US20030191045A1 - Design of fragrances - Google Patents

Design of fragrances Download PDF

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Publication number
US20030191045A1
US20030191045A1 US10116753 US11675302A US2003191045A1 US 20030191045 A1 US20030191045 A1 US 20030191045A1 US 10116753 US10116753 US 10116753 US 11675302 A US11675302 A US 11675302A US 2003191045 A1 US2003191045 A1 US 2003191045A1
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Prior art keywords
method
fragrance
samplers
sampling
aliquot
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Legal status (The legal status is an assumption and is not a legal conclusion. Google has not performed a legal analysis and makes no representation as to the accuracy of the status listed.)
Abandoned
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US10116753
Inventor
H. Ansari
Yves Chiris
Dravi Waran
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QUEST INTERNATIONAL FRAGRANCE Co
Quest International Fragrances Co
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Quest International Fragrances Co
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    • AHUMAN NECESSITIES
    • A61MEDICAL OR VETERINARY SCIENCE; HYGIENE
    • A61KPREPARATIONS FOR MEDICAL, DENTAL, OR TOILET PURPOSES
    • A61K8/00Cosmetics or similar toilet preparations
    • A61K8/02Cosmetics or similar toilet preparations characterised by special physical form
    • AHUMAN NECESSITIES
    • A61MEDICAL OR VETERINARY SCIENCE; HYGIENE
    • A61QSPECIFIC USE OF COSMETICS OR SIMILAR TOILET PREPARATIONS
    • A61Q13/00Formulations or additives for perfume preparations
    • CCHEMISTRY; METALLURGY
    • C11ANIMAL AND VEGETABLE OILS, FATS, FATTY SUBSTANCES AND WAXES; FATTY ACIDS THEREFROM; DETERGENTS; CANDLES
    • C11BPRODUCING (PRESSING, EXTRACTION), REFINING AND PRESERVING FATS, FATTY SUBSTANCES (e.g. LANOLIN), FATTY OILS AND WAXES, INCLUDING EXTRACTION FROM WASTE MATERIALS; ESSENTIAL OILS; PERFUMES
    • C11B9/00Essential oils; Perfumes

Abstract

A method for preparing a fragrance composition which comprises sampling from a plurality of sampling points, each containing a fragrance component, using a plurality of samplers, one sampler transferring an aliquot from one such sampling point to a mixing container, mixing the aliquots and testing the hedonic effect against a fragrance concept. A cleaning arrangement may also be provided where each sampler is cleaned after it has transferred an aliquot from the sampling point to the container before taking another aliquot from a second sampling point.

Description

  • This invention relates to a method for designing fragrances. [0001]
  • Fragrance design is a unique blend of artistry and scientific understanding. A successful fragrance much like fine art or music must be able to evoke mood and favourable emotion in the user and those who perceive it. Designing a successful fragrance therefore requires great creativity on the part of the Perfumer as it does from a painter or composer. [0002]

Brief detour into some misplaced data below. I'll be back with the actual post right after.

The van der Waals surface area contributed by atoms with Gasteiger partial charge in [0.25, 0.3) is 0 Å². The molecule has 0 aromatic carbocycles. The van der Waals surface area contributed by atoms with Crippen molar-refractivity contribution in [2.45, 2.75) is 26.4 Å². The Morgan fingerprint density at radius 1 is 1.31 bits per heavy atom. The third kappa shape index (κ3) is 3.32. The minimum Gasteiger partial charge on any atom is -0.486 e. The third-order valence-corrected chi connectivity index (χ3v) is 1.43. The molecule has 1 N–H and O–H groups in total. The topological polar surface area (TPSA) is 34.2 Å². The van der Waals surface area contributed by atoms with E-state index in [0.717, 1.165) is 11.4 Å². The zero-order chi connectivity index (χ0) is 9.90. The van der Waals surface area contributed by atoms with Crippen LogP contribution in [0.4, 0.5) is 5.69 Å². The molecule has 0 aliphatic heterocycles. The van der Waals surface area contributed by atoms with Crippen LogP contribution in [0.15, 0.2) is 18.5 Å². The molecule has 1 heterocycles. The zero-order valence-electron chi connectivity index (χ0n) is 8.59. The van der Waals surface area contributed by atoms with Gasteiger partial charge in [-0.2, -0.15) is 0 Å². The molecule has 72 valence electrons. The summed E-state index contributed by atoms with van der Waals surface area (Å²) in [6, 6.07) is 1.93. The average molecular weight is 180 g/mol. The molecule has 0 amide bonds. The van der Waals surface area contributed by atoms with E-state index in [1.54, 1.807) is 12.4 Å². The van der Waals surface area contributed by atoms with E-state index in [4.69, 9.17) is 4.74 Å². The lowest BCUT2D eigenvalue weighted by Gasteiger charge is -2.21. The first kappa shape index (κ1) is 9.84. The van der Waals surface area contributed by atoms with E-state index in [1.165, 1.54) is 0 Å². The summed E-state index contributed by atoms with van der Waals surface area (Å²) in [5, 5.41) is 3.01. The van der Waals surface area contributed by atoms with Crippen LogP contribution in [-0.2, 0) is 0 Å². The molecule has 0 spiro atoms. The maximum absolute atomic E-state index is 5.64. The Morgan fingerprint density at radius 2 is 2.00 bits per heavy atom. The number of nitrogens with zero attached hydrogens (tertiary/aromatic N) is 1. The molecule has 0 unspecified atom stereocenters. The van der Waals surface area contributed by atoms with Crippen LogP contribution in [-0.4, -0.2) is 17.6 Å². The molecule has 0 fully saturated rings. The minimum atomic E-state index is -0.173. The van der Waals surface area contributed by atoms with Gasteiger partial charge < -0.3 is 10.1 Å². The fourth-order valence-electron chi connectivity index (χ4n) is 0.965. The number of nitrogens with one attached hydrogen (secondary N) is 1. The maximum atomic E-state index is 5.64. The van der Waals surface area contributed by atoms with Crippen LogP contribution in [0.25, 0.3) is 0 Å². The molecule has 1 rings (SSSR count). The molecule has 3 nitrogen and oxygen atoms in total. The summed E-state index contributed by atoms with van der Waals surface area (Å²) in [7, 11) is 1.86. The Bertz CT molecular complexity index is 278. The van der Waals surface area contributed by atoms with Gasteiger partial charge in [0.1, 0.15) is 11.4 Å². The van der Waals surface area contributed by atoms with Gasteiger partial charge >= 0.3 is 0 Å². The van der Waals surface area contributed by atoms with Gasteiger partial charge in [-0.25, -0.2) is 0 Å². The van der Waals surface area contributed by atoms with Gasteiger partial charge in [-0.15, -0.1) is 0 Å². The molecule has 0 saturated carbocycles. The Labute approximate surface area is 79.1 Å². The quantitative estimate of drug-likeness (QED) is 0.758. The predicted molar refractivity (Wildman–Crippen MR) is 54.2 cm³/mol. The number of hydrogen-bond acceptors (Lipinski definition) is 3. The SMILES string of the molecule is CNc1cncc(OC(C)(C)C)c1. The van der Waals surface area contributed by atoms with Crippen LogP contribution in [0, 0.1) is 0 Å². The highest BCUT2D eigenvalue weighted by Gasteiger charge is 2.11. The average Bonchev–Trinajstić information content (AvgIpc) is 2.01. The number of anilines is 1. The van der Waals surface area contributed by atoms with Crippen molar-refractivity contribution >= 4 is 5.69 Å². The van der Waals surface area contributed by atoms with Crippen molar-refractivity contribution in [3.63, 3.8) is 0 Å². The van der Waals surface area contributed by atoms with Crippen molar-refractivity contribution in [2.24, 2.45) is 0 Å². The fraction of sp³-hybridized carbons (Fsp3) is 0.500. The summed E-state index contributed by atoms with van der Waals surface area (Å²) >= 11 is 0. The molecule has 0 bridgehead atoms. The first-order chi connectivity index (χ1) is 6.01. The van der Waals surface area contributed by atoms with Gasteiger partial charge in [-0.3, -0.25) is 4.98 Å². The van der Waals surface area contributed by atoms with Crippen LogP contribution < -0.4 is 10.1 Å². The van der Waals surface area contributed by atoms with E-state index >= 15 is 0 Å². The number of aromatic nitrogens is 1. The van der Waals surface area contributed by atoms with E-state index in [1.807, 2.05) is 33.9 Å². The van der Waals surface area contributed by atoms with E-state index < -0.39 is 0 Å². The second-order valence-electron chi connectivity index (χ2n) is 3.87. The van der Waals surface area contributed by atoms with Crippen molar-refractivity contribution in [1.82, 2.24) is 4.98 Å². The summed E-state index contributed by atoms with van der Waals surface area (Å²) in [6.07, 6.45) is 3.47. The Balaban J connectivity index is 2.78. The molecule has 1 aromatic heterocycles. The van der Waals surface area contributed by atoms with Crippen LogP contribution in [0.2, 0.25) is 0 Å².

• The design of fragrances usually comes about when a fashion house, a fashion designer, a branded fragrance house or a consumer products company gives a creative brief to a Perfumer. Such a brief may be either specific to the type of fragrance to be created in terms of its hedonic effect e.g. to be high in citrus or musk notes or it may be broadly defined in terms of mood, e.g. to be warm, sumptuous and sensual. Either way the expectation on the part of the person presenting the brief would be for the fragrance to be somehow new and creative in its sensory impact. [0003]
  • Classically, fragrance compositions are made up by a Perfumer and/or his technician by hand, sampling and weighing from a collection of standard fragrance components. A typical fragrance composition may contain from 50-250 different such components. The mixture so obtained, the fragrance composition, is then smelt by the Perfumer, the formula altered and the process repeated again and again until the hedonic effect is optimised. This overall process can often take days or even weeks. [0004]
  • In such a classical process rules have evolved (much like in painting where primary colours are mixed, e.g. yellow and blue to make green) which a Perfumer may use to make first approximations for the type of mood or hedonic effect that he wants to achieve. However, unlike painting, the creative process is very laborious and the rules themselves stifle creativity in that they dampen spontaneity. [0005]
  • In an unrelated art, that is pharmacological testing and screening, apparatus as been developed to carry out large numbers of routine tests in parallel either to check the activity of pharmaceutical formulations or for diagnostic purposes. Typically, such apparatus comprises a number of sampling points some of which contain materials under examination and others which contain standard reagents or exipients. Samplers transfer aliquots of the material under examination from a number of sampling points to a number of mixing points where that material is mixed with a standard reagent or with an exipient and the mixture is then subjected to a number of tests e.g. plating out on petri dishes where the biological activity can be observed. [0006]
  • We have now found that it is possible to modify such equipment for use in the design of fragrances where unexpectedly it unlocks the Perfumer's creativity becoming almost like a musical instrument in his hands enabling him to create symphonys of fragrance. [0007]
  • Accordingly, the present invention provides a method for preparing a fragrance composition which comprises sampling from a plurality of sampling points, each containing a fragrance component, using a plurality of samplers, one sampler transferring an aliquot from one such sampling point to a mixing container, mixing the aliquots and testing the hedonic effect against a fragrance concept. [0008]
  • A fragrance component is a pure substance having a fragrant effect which may be mixed with others to produce a fragrance composition. Examples of fragrance components are limettal, gardamousse, fleuroxene and 1-carvone. Such materials are known in the art and are described in standard works for example “Common Flavour and Fragrance Materials” by Kurt Bauer, Dorothea Garbe and Horst Surburge (third edition published in 2000), S. Arctander “Purfume and Flavour Chemicals (Montclair, N.J. 1969), S. Arctander “Purfume and Flavour Materials of Natural Origin (Elizabeth, N.J., 1960) and in “Flavour and Fragrance Materials —1991” (Allurel Publishing Co. Wheaton, Ill. USA). [0009]